However, when the new station was installed, it was still in some way associated with the British Phosphate Commission, though the known callsign was not a British callsign, but rather an Australian callsign towards the end of the VL series, VLU. In 1960, the British Phosphate callsign for shipping was also an Australian callsign, towards the end of the VI series, VIY. This callsign VIY had been in use a hundred years earlier for a spark wireless station located at Mt. Gambier in South Australia.
According to a report in the October 1961 issue of the Australian monthly magazine, Radio & Hobbies, the Voice of America conducted a feasibility test transmission on Christmas Island in an endeavor to ascertain the suitability of the location for a large shortwave station to broadcast into Asia. This report came from the noted international radio monitor in New Zealand, Arthur Cushen. However, though this short report seems to indicate that transmission tests were made, it is not known as to whether the Voice of America imported their own transmitter for the tests, or whether the available low powered VLU was used for this purpose.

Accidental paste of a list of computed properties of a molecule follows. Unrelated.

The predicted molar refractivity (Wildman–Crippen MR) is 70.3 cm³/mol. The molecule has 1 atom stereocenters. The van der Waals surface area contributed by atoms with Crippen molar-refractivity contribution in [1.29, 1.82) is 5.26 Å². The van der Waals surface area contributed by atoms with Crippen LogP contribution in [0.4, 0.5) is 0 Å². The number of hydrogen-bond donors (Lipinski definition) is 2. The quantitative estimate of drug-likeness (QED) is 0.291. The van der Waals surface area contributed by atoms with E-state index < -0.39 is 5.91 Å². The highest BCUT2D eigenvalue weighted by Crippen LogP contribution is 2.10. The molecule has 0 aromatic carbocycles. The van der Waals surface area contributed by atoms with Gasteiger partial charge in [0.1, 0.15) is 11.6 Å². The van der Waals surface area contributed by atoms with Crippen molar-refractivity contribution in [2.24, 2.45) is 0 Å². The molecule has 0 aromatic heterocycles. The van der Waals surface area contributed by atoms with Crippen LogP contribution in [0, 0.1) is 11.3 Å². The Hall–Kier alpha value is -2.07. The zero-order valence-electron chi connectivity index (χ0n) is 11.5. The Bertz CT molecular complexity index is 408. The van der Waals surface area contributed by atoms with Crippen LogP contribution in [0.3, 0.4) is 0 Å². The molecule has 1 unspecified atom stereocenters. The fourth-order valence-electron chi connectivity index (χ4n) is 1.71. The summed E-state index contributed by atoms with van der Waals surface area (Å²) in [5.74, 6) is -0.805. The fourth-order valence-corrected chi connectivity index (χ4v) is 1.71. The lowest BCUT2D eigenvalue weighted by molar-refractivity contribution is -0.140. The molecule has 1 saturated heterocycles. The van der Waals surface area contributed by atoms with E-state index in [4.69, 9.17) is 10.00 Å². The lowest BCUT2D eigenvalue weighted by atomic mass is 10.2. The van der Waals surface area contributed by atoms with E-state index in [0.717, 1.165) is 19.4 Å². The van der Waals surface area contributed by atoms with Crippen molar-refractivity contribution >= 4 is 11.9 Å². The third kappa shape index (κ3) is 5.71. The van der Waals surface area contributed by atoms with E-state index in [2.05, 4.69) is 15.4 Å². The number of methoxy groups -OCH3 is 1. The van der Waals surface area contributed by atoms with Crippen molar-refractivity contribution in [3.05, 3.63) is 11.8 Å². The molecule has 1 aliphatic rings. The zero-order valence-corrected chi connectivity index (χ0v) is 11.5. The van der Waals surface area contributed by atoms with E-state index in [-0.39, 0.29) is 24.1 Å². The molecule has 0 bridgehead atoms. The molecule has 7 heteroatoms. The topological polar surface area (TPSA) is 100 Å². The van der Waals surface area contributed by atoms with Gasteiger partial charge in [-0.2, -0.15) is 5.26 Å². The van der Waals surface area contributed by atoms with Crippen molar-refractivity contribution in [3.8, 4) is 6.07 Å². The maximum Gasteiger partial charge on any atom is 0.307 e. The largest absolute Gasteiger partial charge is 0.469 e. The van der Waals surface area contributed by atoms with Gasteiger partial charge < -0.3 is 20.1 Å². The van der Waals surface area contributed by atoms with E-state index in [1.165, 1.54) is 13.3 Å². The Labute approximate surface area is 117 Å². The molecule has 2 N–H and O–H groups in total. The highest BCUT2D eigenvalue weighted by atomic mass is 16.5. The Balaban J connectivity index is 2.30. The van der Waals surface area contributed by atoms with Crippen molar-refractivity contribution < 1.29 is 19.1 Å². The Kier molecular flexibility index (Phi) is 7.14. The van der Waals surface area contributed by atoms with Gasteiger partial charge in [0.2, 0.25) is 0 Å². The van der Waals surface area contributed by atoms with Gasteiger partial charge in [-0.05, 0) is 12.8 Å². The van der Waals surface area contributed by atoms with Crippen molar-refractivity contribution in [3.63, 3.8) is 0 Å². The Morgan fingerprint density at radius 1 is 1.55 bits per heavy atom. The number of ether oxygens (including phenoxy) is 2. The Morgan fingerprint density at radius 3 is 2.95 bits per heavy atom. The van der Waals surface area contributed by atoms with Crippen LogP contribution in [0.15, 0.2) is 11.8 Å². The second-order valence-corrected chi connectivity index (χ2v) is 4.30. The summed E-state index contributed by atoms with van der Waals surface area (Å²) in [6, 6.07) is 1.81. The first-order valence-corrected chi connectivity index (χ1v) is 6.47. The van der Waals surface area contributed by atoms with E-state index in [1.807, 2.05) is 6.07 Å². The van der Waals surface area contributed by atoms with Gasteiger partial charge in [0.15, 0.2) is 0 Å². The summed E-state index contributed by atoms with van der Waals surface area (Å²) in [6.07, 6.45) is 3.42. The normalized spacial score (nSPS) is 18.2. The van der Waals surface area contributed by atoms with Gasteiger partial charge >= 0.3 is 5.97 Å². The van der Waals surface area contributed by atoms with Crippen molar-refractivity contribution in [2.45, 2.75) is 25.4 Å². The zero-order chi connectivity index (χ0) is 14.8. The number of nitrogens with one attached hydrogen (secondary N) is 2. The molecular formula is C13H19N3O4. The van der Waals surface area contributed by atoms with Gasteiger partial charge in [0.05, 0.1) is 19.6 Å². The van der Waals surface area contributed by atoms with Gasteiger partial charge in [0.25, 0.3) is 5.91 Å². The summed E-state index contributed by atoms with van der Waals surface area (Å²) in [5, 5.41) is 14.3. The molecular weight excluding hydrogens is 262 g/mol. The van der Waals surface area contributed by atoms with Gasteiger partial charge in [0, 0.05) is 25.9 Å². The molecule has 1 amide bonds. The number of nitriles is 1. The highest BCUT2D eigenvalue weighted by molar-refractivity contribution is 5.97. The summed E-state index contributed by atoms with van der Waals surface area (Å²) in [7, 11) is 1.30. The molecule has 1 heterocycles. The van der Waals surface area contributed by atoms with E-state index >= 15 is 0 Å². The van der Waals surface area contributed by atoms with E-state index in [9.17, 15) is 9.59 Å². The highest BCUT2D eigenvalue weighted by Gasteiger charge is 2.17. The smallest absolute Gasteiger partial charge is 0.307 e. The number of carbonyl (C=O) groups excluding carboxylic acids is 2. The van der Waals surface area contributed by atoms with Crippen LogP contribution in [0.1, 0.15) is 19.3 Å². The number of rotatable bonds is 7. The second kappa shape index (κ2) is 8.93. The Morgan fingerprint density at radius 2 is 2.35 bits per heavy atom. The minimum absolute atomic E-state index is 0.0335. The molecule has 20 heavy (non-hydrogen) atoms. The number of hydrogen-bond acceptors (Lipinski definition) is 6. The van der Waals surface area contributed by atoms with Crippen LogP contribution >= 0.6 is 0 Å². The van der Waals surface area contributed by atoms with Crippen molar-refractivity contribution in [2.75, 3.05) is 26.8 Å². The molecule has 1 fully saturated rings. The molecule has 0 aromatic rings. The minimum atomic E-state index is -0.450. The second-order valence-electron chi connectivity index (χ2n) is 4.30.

In 1965, the resident Communication Engineer diverted the usage of a radio-telephone communication transmitter and he broadcast music and information for the benefit of local residents. Initially this program service in the mediumwave band was on the air without callsign.
On September 1, 1967, the radio broadcasting service was officially inaugurated under the subsidiary callsign VLU2, with 500 watts on 1420 kHz. Apparently a new transmitter was installed for this purpose.